The passive aggressive guide to surviving a hellish commute

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To tackle a rush hour commute these days is to run a full gauntlet of human emotion.

Tears, anger, frustration and despair bubble around like molecules in an atmosphere set to implode.

But this being Britain, we don’t give voice to the roller coaster of feeling.

Instead it festers under the surface, escaping only in the form of an eye roll, a tut or the odd backpack swipe.

With transport tensions running at an all-time high, we celebrate the untapped art of passive aggression – and how it plays out with some familiar transport-based bad behaviour.

Read on and revel in the thought of never having to express  yourself openly, ever again... 

The Busy and Important Power Walker

Defining characteristics: they set the pace because they are so very right.

What it says: I’m bending the world to my will and non-compliance will be greeted with tuts, brisk “excuse mes” or barely whispered “come the fuck ons”

Passive coping mechanism: slow down. Reaaalllyyy slow.

The Huffer

Defining characteristics: Greets every unexpected stop between stations with a huff depending on the severity of earlier delays. This escalates to a tut/huff combo in response to an an announcement bearing bad news and peaks when the carriage is told "This train will terminate at East Croydon” with a barely audible “For fuck’s sa……” tailing off into the distance. 

What it says: I am pissed off but I’m too British to scream and rage like I want to. 

Passive coping mechanism: If you can’t beat ‘em… To perfect the tut / huff combo one must tut when inhaling and huff when exhaling the same breath. Please note: this takes years of commuting practice and should only be attempted by season ticket holders.

The Blocker

Defining characteristic: Stops abruptly at the bottom of escalators and platform entrances to stare vacantly at the poster ahead  – oblivious to the pack of highly-strung commuters forming a bottleneck all around them.

What it says: Huh? You’re in a rush... ? 

Passive coping mechanism: A curt ‘excuse me’  and cut around should do the job.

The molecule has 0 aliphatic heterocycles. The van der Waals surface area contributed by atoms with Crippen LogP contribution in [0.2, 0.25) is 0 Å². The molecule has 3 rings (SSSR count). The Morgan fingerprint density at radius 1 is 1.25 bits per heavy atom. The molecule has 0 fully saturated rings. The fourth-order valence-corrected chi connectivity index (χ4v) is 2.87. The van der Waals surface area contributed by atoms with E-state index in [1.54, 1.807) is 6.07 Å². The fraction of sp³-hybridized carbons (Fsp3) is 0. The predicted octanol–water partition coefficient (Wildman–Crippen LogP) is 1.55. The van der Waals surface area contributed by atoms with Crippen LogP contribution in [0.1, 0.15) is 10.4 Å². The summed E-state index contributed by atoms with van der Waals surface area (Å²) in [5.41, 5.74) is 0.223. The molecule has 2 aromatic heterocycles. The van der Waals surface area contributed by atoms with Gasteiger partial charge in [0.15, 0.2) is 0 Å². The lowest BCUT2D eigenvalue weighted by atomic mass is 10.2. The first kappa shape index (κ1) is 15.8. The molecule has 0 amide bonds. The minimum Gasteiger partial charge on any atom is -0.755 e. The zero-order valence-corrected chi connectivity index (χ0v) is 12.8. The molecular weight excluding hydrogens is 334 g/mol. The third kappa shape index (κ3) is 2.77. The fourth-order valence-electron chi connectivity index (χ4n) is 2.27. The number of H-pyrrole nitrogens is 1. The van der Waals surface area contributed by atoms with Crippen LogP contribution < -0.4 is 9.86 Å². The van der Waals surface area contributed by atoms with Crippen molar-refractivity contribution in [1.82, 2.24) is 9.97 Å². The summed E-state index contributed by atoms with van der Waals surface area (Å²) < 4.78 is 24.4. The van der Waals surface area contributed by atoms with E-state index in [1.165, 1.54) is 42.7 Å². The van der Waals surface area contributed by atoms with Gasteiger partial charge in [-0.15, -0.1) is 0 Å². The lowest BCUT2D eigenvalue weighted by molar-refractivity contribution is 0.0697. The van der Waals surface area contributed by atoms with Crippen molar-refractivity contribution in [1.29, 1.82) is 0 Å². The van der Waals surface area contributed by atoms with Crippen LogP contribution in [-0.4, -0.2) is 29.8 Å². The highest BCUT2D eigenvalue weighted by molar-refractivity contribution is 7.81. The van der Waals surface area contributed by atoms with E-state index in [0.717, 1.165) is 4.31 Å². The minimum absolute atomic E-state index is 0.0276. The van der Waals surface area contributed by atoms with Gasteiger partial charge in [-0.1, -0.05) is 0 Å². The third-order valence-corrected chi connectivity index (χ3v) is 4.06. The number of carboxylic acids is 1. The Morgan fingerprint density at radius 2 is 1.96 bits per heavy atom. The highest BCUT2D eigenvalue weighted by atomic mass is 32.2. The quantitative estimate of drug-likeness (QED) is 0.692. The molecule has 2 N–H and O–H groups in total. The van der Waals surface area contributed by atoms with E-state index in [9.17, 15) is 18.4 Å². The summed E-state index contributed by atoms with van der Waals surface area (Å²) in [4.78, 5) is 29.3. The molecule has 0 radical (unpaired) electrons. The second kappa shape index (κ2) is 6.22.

The Barger

Defining characteristics: Mutters a commanding “excuse me”, while barging into you to get to a more desirable space in the carriage. Basically, a shove dressed up as a request. 

What it says: Move!

Passive coping mechanism: smile and block them with all your might.

The Armed Aggressor

Defining characteristics: This bag is on my back/shoulder/arm but I take no responsibility for its movements.

What it says: I’m protecting my space. If doing so means my accessory gets wedged into your body parts, tough.

Passive coping mechanism: Fight bag with bag.

The Cold-Blooded Overlander

Defining characteristics: Nabs a seat in Zone Five and sits relaxing as the brutally hot heater blasts out musty old air onto an ever-increasing crowd of standing commuters. There is sweat and breath literally dripping down the windows and despite the oddity of it being a balmy 24 degrees in December, no vent is cracked open. Car windows have been smashed to save dogs in better conditions.

What it says: faint all you like, I’m not risking a breeze.

Passive coping mechanism: Lean over and pointedly open the window above their heads to “let a bit of fresh air in”.

The Pole Slumper

Defining characteristics: Leans heavily against the tube pole so that no-one else can hold on, even when the carriage is packed to the rafters and hands are flailing helplessly all around them.

What it says: Screw you falling like flies as the train lurches from side to side - I don’t care.

Passive coping mechanism: Grimly cling onto the pole with a knuckle-like vice until they get the message and stand up properly, like their mums taught them to.

The ‘Can Everyone Move Down The Carriage’ Patrol

Defining characteristic: Trying-to-be-reasonable-but-ultimately-tense plea for people to move down – typically in a space where people are already stacked nose-to-armpit.